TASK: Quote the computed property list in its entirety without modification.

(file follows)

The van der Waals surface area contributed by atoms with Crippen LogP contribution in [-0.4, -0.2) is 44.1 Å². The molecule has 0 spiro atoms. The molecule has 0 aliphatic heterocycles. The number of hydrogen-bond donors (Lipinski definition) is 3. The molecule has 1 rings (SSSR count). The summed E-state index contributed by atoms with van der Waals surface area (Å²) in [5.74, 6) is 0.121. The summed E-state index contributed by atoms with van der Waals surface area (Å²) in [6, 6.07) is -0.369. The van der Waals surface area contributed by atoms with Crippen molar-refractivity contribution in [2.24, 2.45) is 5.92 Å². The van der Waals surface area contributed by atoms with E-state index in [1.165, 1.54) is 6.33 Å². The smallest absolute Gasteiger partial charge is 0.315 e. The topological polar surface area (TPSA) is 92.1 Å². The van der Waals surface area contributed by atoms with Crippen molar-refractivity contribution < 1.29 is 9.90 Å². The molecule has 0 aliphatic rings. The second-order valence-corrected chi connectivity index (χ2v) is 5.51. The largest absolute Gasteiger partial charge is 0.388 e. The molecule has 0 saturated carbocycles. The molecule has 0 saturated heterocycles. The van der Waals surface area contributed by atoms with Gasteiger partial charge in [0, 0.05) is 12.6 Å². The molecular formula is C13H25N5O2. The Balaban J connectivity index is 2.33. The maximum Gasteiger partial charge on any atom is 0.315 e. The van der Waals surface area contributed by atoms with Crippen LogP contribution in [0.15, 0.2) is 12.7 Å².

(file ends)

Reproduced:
The van der Waals surface area contributed by atoms with Crippen LogP contribution in [-0.4, -0.2) is 44.1 Å². The molecule has 0 spiro atoms. The molecule has 0 aliphatic heterocycles. The number of hydrogen-bond donors (Lipinski definition) is 3. The molecule has 1 rings (SSSR count). The summed E-state index contributed by atoms with van der Waals surface area (Å²) in [5.74, 6) is 0.121. The summed E-state index contributed by atoms with van der Waals surface area (Å²) in [6, 6.07) is -0.369. The van der Waals surface area contributed by atoms with Crippen molar-refractivity contribution in [2.24, 2.45) is 5.92 Å². The van der Waals surface area contributed by atoms with E-state index in [1.165, 1.54) is 6.33 Å². The smallest absolute Gasteiger partial charge is 0.315 e. The topological polar surface area (TPSA) is 92.1 Å². The van der Waals surface area contributed by atoms with Crippen molar-refractivity contribution < 1.29 is 9.90 Å². The molecule has 0 aliphatic rings. The second-order valence-corrected chi connectivity index (χ2v) is 5.51. The largest absolute Gasteiger partial charge is 0.388 e. The molecule has 0 saturated carbocycles. The molecule has 0 saturated heterocycles. The van der Waals surface area contributed by atoms with Gasteiger partial charge in [0, 0.05) is 12.6 Å². The molecular formula is C13H25N5O2. The Balaban J connectivity index is 2.33. The maximum Gasteiger partial charge on any atom is 0.315 e. The van der Waals surface area contributed by atoms with Crippen LogP contribution in [0.15, 0.2) is 12.7 Å².